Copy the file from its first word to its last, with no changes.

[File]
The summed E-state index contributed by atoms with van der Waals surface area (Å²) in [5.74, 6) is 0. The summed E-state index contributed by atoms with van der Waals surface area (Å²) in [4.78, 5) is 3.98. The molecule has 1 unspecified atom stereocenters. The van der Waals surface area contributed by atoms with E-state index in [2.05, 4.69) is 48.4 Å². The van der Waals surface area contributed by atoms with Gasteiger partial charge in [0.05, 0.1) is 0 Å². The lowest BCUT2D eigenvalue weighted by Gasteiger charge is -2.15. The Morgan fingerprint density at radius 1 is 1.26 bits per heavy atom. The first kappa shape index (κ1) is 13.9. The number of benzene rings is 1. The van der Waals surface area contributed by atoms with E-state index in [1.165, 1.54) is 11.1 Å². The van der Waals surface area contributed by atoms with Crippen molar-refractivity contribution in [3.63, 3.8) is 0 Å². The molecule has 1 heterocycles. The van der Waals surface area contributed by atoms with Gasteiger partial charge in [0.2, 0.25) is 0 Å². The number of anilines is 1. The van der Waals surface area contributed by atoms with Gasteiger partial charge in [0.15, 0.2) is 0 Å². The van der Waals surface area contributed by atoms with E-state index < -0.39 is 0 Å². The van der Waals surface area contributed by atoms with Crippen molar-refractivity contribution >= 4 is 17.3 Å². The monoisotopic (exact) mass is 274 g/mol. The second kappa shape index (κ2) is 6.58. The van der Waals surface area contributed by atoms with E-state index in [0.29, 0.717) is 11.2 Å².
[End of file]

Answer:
The summed E-state index contributed by atoms with van der Waals surface area (Å²) in [5.74, 6) is 0. The summed E-state index contributed by atoms with van der Waals surface area (Å²) in [4.78, 5) is 3.98. The molecule has 1 unspecified atom stereocenters. The van der Waals surface area contributed by atoms with E-state index in [2.05, 4.69) is 48.4 Å². The van der Waals surface area contributed by atoms with Gasteiger partial charge in [0.05, 0.1) is 0 Å². The lowest BCUT2D eigenvalue weighted by Gasteiger charge is -2.15. The Morgan fingerprint density at radius 1 is 1.26 bits per heavy atom. The first kappa shape index (κ1) is 13.9. The number of benzene rings is 1. The van der Waals surface area contributed by atoms with E-state index in [1.165, 1.54) is 11.1 Å². The van der Waals surface area contributed by atoms with Crippen molar-refractivity contribution in [3.63, 3.8) is 0 Å². The molecule has 1 heterocycles. The van der Waals surface area contributed by atoms with Gasteiger partial charge in [0.2, 0.25) is 0 Å². The number of anilines is 1. The van der Waals surface area contributed by atoms with Gasteiger partial charge in [0.15, 0.2) is 0 Å². The van der Waals surface area contributed by atoms with E-state index < -0.39 is 0 Å². The van der Waals surface area contributed by atoms with Crippen molar-refractivity contribution >= 4 is 17.3 Å². The monoisotopic (exact) mass is 274 g/mol. The second kappa shape index (κ2) is 6.58. The van der Waals surface area contributed by atoms with E-state index in [0.29, 0.717) is 11.2 Å².